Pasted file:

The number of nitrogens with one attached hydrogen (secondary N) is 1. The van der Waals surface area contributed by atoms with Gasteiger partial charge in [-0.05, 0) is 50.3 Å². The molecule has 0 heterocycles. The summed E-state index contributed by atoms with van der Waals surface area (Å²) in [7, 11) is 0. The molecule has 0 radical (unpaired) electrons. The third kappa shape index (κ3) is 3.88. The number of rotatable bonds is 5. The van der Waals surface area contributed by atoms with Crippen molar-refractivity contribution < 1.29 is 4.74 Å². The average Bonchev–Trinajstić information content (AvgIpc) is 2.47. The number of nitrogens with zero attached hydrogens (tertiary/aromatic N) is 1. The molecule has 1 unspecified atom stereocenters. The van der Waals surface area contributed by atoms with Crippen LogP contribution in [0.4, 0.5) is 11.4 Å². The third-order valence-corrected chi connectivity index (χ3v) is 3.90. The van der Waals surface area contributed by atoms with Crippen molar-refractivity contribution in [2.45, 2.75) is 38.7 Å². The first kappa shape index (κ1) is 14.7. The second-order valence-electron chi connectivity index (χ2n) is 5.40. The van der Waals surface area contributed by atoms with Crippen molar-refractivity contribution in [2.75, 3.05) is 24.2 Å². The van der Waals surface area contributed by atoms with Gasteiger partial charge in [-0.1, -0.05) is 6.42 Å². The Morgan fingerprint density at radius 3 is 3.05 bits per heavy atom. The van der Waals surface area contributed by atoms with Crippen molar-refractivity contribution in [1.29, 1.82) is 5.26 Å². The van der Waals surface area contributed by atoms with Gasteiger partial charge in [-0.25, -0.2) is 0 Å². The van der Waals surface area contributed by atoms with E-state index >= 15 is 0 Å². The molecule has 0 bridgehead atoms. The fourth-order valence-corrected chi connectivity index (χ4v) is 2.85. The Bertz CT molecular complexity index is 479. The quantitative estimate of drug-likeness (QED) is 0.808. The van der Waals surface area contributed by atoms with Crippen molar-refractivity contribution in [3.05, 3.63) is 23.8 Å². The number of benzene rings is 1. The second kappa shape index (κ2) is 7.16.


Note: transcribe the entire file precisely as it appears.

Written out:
The number of nitrogens with one attached hydrogen (secondary N) is 1. The van der Waals surface area contributed by atoms with Gasteiger partial charge in [-0.05, 0) is 50.3 Å². The molecule has 0 heterocycles. The summed E-state index contributed by atoms with van der Waals surface area (Å²) in [7, 11) is 0. The molecule has 0 radical (unpaired) electrons. The third kappa shape index (κ3) is 3.88. The number of rotatable bonds is 5. The van der Waals surface area contributed by atoms with Crippen molar-refractivity contribution < 1.29 is 4.74 Å². The average Bonchev–Trinajstić information content (AvgIpc) is 2.47. The number of nitrogens with zero attached hydrogens (tertiary/aromatic N) is 1. The molecule has 1 unspecified atom stereocenters. The van der Waals surface area contributed by atoms with Crippen LogP contribution in [0.4, 0.5) is 11.4 Å². The third-order valence-corrected chi connectivity index (χ3v) is 3.90. The van der Waals surface area contributed by atoms with Crippen molar-refractivity contribution in [2.45, 2.75) is 38.7 Å². The first kappa shape index (κ1) is 14.7. The second-order valence-electron chi connectivity index (χ2n) is 5.40. The van der Waals surface area contributed by atoms with Crippen molar-refractivity contribution in [2.75, 3.05) is 24.2 Å². The van der Waals surface area contributed by atoms with Gasteiger partial charge in [-0.1, -0.05) is 6.42 Å². The Morgan fingerprint density at radius 3 is 3.05 bits per heavy atom. The van der Waals surface area contributed by atoms with Crippen molar-refractivity contribution in [1.29, 1.82) is 5.26 Å². The van der Waals surface area contributed by atoms with Gasteiger partial charge in [-0.25, -0.2) is 0 Å². The van der Waals surface area contributed by atoms with E-state index >= 15 is 0 Å². The molecule has 0 bridgehead atoms. The fourth-order valence-corrected chi connectivity index (χ4v) is 2.85. The Bertz CT molecular complexity index is 479. The quantitative estimate of drug-likeness (QED) is 0.808. The van der Waals surface area contributed by atoms with Crippen molar-refractivity contribution in [3.05, 3.63) is 23.8 Å². The number of benzene rings is 1. The second kappa shape index (κ2) is 7.16.